services to heal an illness or injury, ranging from visits to conventional health care
providers in general and psychiatrists in particular, to the use of folk healers and
Design: The data are from the Hispanic Healthcare Survey conducted in 2007
among Latin Americans living in the US. We account for potential endogeneity of
insurance, acknowledging that confounding factors may affect both insurance
purchase and services use; however, endogeneity does not appear to be
Findings: Results confirm that Latin Americans with insurance coverage are more
likely to visit conventional health care providers, an effect that is also found for
psychiatrists. We find a reduction of the probability to visit a folk healer, suggestion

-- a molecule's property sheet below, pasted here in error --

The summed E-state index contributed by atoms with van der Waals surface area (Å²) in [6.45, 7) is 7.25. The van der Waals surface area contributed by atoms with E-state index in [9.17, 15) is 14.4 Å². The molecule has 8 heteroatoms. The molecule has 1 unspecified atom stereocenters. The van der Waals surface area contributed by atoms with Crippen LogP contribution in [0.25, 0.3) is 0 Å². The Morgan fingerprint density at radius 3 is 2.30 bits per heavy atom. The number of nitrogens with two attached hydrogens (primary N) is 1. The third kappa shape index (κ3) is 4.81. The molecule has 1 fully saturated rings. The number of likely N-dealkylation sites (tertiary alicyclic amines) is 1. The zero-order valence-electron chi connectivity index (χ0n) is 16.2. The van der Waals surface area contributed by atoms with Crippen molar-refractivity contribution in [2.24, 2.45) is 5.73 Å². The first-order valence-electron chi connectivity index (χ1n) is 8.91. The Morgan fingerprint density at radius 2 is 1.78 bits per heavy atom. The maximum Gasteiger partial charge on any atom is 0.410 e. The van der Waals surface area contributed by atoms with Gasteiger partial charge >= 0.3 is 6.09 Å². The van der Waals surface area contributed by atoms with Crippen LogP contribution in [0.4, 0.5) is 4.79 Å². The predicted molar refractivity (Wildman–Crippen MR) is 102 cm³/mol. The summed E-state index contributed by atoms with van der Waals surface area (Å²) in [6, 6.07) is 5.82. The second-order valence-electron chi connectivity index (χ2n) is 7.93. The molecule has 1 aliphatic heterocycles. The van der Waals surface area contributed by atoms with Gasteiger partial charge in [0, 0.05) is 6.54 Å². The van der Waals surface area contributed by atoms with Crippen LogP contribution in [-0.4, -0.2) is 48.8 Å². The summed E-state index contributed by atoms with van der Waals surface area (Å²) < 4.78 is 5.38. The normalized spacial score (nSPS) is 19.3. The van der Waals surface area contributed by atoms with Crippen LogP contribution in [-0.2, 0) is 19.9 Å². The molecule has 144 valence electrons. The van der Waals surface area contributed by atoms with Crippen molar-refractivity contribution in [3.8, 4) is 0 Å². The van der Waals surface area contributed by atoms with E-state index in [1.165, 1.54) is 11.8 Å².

substitution of alternative for regular methods. An increase of the probability that
others prayed for one’s recovery is found, suggesting complementarity.
Implications: Improved access to health insurance and thereby to health care
services can improve immigrants’ health.
Originality: Combining the analysis of the impact of health insurance on the usage of
both conventional, traditional, and religious healing methods in a particularly
vulnerable population using one representative data source.
Keywords: Health insurance; Health care use; Conventional care services; Folk
healers; Prayers; Latin Americans in the US
a Centro de Estudios Económicos, El Colegio de México, Mexico City, Mexico
b Instituto de Investigaciones Sociales, UNAM, Mexico City, Mexico.
* Corresponding author. Email:
Acknowledgements: We are grateful for comments on earlier versions of the paper from participants at
the Sociedad Mexicana de Demografía (SOMEDE; Aguascalientes, Mexico) and the European
Conference on Health Economics (Zürich, Switzerland). Obviously, all remaining errors are ours.
For a variety of reasons, health insurance is far from universal for Latinos living in the US,